Hero Quest: Dan Forcey Talks "Comic Book Challenge"

Every comic book fan has a story inside of them. Every comic book fan has some special insight into their favorite character or some new concept that they feel could blow the minds of fellow comic book readers. Not every fan, however, has the talents to make those concepts come to life and to make it in the comic book industry. When Platinum Studios announced their "Comic Book Challenge," in partnership with NBC, let's just say that a lot fans took notice and began to share their ideas with the two companies. Fans submitted their comic book concepts to Platinum and San Diego's NBC affiliate, who then selected 50 finalists and offered them the opportunity to pitch their ideas to a diverse panel of judges at Comic-Con International. Just who were these judges? And who won the contest? CBR News caught up with Platinum's Communication Manager Dan Forcey to learn more.

"The judges were: Scott Mitchell Rosenberg (Chairman, Platinum Studios and former head of Malibu Comics), Marc Silvestri (CEO and founder of Top Cow), Gale Anne Hurd (producer of the 'Terminator' films, 'The Hulk,' 'The Punisher' and many more), Oliver Jones (correspondent for 'People' magazine), and Chris Marlowe (entertainment correspondent for 'The Hollywood Reporter')," revealed Forcey of the judges, who then picked their three top finalists, and let the public decide the winner. " The finalists were chosen based mainly on the strength of their in person pitches, as the judges saw nothing before the contestants stepped in front of them."

To say that Platinum faced an onslaught of submissions would be an understatement. "NBC has asked us not to release exact numbers, but let me put it this way – it took four Platinum employees four 18 hour days just to plow through the entries we received on the last two days that submissions were open," explained Forcey. "Figure five minutes each and do the math."

After carefully selecting those top 50 entries, Platinum and NBC put the contestants through a rigorous audition process, in which the public could see and hear every second of their pitch. "All 50 semi-finalists had two minutes to pitch the judges and two minutes to discuss their pitches with the judges," said Forcey. "NBC streamed the entire thing on their website, as did Platinum on the comic book challenge website, as did the LA Times on their website. With each contestant, the judges tried very hard to delve into their ideas and ask poignant questions about each idea."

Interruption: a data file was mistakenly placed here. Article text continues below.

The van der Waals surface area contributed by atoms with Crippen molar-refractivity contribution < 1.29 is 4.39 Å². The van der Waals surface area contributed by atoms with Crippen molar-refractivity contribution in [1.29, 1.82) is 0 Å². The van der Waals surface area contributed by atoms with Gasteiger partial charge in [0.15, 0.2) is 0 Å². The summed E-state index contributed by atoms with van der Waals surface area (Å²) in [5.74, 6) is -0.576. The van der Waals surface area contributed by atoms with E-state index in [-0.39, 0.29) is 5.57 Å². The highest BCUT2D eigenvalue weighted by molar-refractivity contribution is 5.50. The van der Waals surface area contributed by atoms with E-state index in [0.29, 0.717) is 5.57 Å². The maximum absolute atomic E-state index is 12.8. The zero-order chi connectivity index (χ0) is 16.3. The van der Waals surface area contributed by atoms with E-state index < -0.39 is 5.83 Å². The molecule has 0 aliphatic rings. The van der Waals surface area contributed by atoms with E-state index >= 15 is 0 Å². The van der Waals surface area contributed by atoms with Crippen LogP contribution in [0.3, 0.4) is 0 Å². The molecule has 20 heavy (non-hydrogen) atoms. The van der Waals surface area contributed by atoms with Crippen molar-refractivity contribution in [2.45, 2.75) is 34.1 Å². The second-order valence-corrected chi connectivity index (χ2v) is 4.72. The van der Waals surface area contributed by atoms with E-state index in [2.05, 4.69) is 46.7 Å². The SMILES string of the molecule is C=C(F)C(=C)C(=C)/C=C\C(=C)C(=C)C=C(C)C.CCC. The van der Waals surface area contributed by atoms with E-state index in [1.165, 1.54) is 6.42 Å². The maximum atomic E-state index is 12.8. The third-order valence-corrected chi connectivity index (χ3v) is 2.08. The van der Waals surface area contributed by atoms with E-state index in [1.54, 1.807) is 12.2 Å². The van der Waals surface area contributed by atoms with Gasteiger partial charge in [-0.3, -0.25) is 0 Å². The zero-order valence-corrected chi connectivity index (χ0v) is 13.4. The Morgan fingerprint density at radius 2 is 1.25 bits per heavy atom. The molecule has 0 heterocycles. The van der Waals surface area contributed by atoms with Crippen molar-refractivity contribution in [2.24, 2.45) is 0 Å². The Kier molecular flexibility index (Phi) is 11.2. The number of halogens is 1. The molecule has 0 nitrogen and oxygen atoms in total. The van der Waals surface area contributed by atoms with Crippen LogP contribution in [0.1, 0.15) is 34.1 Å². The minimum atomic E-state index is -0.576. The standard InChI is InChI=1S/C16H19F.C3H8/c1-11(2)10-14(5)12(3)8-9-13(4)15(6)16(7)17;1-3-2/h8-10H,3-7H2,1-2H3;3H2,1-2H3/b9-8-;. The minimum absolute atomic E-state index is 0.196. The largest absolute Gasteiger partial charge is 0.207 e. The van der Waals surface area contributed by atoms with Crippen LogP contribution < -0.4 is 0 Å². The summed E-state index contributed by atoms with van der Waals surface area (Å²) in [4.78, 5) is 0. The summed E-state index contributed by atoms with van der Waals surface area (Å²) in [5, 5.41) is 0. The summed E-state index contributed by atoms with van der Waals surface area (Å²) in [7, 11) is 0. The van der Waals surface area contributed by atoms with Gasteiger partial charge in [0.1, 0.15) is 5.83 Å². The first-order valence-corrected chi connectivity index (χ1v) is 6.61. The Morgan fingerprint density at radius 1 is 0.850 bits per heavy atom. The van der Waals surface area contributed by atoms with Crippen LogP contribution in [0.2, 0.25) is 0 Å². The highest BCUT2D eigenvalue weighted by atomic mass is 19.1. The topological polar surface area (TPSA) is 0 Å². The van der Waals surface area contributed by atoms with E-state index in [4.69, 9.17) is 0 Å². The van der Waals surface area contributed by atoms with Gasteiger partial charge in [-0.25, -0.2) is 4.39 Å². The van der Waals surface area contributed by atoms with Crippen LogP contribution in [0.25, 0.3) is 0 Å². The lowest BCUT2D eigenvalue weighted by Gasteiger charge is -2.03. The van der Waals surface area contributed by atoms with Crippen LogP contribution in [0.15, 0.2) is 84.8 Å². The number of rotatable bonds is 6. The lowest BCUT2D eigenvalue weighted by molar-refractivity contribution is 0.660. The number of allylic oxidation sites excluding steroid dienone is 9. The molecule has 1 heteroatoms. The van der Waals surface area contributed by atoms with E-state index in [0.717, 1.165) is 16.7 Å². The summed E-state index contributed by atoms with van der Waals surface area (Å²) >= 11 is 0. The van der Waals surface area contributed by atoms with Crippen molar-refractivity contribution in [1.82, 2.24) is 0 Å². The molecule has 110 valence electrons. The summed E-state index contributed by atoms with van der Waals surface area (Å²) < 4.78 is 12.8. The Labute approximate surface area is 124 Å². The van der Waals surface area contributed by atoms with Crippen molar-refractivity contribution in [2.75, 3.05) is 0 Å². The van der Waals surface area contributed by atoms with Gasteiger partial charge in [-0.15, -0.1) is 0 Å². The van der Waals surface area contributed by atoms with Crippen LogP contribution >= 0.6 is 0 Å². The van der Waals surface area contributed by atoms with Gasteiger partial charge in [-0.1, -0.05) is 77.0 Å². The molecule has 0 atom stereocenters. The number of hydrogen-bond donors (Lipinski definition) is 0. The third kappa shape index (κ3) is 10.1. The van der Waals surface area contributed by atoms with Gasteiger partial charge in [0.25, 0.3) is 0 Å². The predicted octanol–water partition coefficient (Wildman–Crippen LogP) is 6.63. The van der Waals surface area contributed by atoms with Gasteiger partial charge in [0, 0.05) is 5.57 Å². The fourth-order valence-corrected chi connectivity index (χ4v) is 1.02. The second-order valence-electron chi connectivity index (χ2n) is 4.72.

In the end, a winner finally emerged, namely, "DJ Coffman, a webcomic creator from Pittsburgh, PA with his idea entitled 'Hero By Night,'" revealed Forcey. The book focuses on a man named Jack King, who is faced with a world of tough decisions after he discovers the secret base of an old superhero is located in his new apartment! Said Forcey of Coffman, "He had a really strong idea, accompanied by very strong art. His idea will be premiering in print at a major comics convention next year. He's received a contract to write and draw the idea for Platinum, he's received an acquisition agreement from Platinum and a development deal for film and television."

When Forcey explains his role in "Comic Book Challenge," it's easy to understand why he might be a bit exhausted these days. "I had my finger in every aspect of the Challenge, from the creation of the website, to the arrangement of the event in San Diego, to the fact that I walked in and introduced each of the contestants to the judges when they were pitching. I was even one of four people that read every single pitch that came in and decided who made the round of 50 semi-finalists. Now I'm going to take a long nap."

Staff Writer Arune Singh Contributed To This Story.

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